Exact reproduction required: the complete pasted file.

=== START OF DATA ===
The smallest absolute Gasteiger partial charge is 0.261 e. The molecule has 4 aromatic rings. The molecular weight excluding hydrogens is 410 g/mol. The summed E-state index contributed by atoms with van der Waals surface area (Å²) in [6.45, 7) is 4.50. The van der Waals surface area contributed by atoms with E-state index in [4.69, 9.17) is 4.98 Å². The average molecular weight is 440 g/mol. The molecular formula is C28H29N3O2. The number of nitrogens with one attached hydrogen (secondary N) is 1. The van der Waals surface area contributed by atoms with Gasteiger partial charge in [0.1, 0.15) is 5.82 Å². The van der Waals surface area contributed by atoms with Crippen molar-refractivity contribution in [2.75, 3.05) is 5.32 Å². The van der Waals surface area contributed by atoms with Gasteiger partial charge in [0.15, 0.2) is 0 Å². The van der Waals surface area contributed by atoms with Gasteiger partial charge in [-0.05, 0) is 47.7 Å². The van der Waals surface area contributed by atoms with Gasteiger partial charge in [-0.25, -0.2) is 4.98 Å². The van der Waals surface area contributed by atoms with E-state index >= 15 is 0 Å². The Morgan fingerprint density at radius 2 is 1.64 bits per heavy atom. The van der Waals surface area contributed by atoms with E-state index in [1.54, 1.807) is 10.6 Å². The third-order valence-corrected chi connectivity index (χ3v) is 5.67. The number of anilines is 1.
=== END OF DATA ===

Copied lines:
The smallest absolute Gasteiger partial charge is 0.261 e. The molecule has 4 aromatic rings. The molecular weight excluding hydrogens is 410 g/mol. The summed E-state index contributed by atoms with van der Waals surface area (Å²) in [6.45, 7) is 4.50. The van der Waals surface area contributed by atoms with E-state index in [4.69, 9.17) is 4.98 Å². The average molecular weight is 440 g/mol. The molecular formula is C28H29N3O2. The number of nitrogens with one attached hydrogen (secondary N) is 1. The van der Waals surface area contributed by atoms with Gasteiger partial charge in [0.1, 0.15) is 5.82 Å². The van der Waals surface area contributed by atoms with Crippen molar-refractivity contribution in [2.75, 3.05) is 5.32 Å². The van der Waals surface area contributed by atoms with Gasteiger partial charge in [0.15, 0.2) is 0 Å². The van der Waals surface area contributed by atoms with Gasteiger partial charge in [-0.05, 0) is 47.7 Å². The van der Waals surface area contributed by atoms with Gasteiger partial charge in [-0.25, -0.2) is 4.98 Å². The van der Waals surface area contributed by atoms with E-state index >= 15 is 0 Å². The Morgan fingerprint density at radius 2 is 1.64 bits per heavy atom. The van der Waals surface area contributed by atoms with E-state index in [1.54, 1.807) is 10.6 Å². The third-order valence-corrected chi connectivity index (χ3v) is 5.67. The number of anilines is 1.